In this practice-related study I use a range of play theory to examine the creative processes behind the work of Eduardo Paolozzi, Philip Guston and Tony Oursler. All three artists express a need to create a semblance of life.
Drawing on the work of D.W. Winnicott, Jean Piaget and Brian Sutton-Smith, the desire to animate matter is explored as the persistence of animistic play during adulthood. For Paolozzi, this desire is articulated as an attempt to "go beyond the Thing, and try to make some kind of presence"; for Guston it is expressed as a need to create "an organic thing that can lead its own life", and for Oursler this manifests through a fascination with video's ability to transform the "inanimate to animate...”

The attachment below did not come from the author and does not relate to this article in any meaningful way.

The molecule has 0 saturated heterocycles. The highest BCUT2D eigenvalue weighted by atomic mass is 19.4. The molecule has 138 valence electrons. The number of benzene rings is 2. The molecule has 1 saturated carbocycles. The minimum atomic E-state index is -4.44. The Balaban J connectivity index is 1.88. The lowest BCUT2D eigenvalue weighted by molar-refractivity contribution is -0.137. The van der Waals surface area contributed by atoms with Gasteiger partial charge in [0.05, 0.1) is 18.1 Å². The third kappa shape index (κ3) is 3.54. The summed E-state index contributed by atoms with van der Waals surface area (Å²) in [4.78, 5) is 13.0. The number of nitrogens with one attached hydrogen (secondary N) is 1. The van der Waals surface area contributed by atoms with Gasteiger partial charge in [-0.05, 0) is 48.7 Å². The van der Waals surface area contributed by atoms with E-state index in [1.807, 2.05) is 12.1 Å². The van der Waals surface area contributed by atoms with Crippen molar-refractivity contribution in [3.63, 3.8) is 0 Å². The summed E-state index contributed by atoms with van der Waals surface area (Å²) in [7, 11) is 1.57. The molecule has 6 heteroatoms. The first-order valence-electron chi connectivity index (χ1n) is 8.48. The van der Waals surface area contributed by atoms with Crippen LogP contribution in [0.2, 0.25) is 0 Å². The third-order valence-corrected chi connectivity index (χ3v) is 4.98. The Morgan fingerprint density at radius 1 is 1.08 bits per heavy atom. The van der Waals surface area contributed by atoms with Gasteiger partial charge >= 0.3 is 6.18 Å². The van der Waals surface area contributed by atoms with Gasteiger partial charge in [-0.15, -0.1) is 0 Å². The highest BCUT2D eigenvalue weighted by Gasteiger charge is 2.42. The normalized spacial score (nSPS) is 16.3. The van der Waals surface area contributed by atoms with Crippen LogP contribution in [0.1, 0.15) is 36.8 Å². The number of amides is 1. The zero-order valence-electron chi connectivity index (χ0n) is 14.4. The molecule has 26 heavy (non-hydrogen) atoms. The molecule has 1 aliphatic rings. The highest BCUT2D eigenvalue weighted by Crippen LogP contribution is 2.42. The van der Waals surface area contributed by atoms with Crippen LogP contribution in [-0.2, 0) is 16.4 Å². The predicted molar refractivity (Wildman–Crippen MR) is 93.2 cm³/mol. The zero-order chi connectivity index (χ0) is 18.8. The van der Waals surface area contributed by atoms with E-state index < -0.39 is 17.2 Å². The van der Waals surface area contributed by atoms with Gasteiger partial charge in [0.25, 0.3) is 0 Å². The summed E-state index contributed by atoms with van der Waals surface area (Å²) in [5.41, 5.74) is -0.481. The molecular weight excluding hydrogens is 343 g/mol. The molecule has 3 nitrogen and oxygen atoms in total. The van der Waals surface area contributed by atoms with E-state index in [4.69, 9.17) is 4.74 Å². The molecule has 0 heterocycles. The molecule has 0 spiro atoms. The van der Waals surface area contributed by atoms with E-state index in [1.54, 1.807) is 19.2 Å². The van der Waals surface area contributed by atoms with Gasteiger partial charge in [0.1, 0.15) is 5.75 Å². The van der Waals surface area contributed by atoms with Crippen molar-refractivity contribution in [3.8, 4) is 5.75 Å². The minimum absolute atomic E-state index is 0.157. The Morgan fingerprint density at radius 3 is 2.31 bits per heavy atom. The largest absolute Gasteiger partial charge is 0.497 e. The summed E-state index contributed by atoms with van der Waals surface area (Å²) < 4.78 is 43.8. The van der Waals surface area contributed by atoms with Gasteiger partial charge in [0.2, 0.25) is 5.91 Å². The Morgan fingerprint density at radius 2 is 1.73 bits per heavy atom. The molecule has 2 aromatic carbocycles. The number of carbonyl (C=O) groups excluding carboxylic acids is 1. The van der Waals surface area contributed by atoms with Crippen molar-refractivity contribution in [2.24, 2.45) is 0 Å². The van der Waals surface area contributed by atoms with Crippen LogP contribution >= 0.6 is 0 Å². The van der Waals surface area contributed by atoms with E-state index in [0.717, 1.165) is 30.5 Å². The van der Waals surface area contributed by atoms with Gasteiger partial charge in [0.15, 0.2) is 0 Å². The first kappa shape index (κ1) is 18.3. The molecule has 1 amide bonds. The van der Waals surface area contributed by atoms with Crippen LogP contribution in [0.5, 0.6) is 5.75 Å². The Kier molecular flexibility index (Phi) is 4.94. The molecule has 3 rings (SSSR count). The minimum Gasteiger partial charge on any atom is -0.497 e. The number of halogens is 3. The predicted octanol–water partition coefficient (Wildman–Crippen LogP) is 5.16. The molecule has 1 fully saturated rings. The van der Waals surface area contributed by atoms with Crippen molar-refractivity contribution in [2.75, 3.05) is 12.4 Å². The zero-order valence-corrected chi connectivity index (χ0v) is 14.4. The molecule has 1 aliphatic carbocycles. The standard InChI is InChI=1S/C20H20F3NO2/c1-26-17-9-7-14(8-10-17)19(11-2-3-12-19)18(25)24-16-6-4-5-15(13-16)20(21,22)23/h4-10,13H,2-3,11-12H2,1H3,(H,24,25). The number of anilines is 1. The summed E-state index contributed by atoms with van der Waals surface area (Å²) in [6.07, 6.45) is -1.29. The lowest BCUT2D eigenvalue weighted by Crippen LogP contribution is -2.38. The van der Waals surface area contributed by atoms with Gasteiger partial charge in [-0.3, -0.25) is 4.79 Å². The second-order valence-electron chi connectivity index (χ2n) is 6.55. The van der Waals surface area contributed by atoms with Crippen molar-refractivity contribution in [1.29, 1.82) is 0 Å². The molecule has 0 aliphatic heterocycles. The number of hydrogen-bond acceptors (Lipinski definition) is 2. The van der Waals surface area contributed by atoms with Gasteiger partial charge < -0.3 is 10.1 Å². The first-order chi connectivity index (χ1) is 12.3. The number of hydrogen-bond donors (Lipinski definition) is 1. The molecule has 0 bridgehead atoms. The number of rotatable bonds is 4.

Paradoxically, the study explores play through the work of three artists for whom childhood is not a subject of focus. Stepping away from a retrospective approach, I ask whether it is possible to explore childhood play as a living presence in the now. Can one examine childhood play as a group of activities, objectives and perceptions that evolve to inform the creativity of an adult artist, rather than as processes tied to the past? Comparisons are made between the cultural landscapes of Paolozzi, Guston and Oursler’s individual childhoods and the work they create during artistic maturity. Through these juxtapositions the study explores the lasting presence of childhood play. By concentrating on the artists’ processes the study creates a toolkit of methods that may be as much use to a practitioner as a viewer or art historian.